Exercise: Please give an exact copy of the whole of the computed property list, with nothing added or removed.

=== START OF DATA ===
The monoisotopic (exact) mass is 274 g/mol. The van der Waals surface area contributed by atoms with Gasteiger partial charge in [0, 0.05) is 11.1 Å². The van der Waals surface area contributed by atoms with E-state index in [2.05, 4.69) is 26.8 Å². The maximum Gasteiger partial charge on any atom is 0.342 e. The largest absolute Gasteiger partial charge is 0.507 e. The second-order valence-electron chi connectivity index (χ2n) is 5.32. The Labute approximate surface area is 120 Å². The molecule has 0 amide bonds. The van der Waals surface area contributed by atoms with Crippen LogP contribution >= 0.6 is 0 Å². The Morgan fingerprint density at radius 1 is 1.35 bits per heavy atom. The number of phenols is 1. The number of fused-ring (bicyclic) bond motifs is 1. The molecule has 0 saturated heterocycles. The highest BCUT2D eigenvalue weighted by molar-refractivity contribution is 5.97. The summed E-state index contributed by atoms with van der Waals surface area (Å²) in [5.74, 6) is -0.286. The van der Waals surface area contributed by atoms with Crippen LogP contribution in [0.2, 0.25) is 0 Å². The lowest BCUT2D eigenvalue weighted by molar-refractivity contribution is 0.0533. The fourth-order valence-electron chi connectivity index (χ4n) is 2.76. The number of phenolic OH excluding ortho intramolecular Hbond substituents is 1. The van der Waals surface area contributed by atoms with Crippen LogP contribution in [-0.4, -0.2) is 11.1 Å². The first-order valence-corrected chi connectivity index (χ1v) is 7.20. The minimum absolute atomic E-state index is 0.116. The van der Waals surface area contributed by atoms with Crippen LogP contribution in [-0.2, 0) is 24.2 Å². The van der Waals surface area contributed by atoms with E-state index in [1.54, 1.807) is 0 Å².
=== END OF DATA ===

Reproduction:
The monoisotopic (exact) mass is 274 g/mol. The van der Waals surface area contributed by atoms with Gasteiger partial charge in [0, 0.05) is 11.1 Å². The van der Waals surface area contributed by atoms with E-state index in [2.05, 4.69) is 26.8 Å². The maximum Gasteiger partial charge on any atom is 0.342 e. The largest absolute Gasteiger partial charge is 0.507 e. The second-order valence-electron chi connectivity index (χ2n) is 5.32. The Labute approximate surface area is 120 Å². The molecule has 0 amide bonds. The van der Waals surface area contributed by atoms with Crippen LogP contribution >= 0.6 is 0 Å². The Morgan fingerprint density at radius 1 is 1.35 bits per heavy atom. The number of phenols is 1. The number of fused-ring (bicyclic) bond motifs is 1. The molecule has 0 saturated heterocycles. The highest BCUT2D eigenvalue weighted by molar-refractivity contribution is 5.97. The summed E-state index contributed by atoms with van der Waals surface area (Å²) in [5.74, 6) is -0.286. The van der Waals surface area contributed by atoms with Crippen LogP contribution in [0.2, 0.25) is 0 Å². The lowest BCUT2D eigenvalue weighted by molar-refractivity contribution is 0.0533. The fourth-order valence-electron chi connectivity index (χ4n) is 2.76. The number of phenolic OH excluding ortho intramolecular Hbond substituents is 1. The van der Waals surface area contributed by atoms with Crippen LogP contribution in [-0.4, -0.2) is 11.1 Å². The first-order valence-corrected chi connectivity index (χ1v) is 7.20. The minimum absolute atomic E-state index is 0.116. The van der Waals surface area contributed by atoms with Crippen LogP contribution in [-0.2, 0) is 24.2 Å². The van der Waals surface area contributed by atoms with E-state index in [1.54, 1.807) is 0 Å².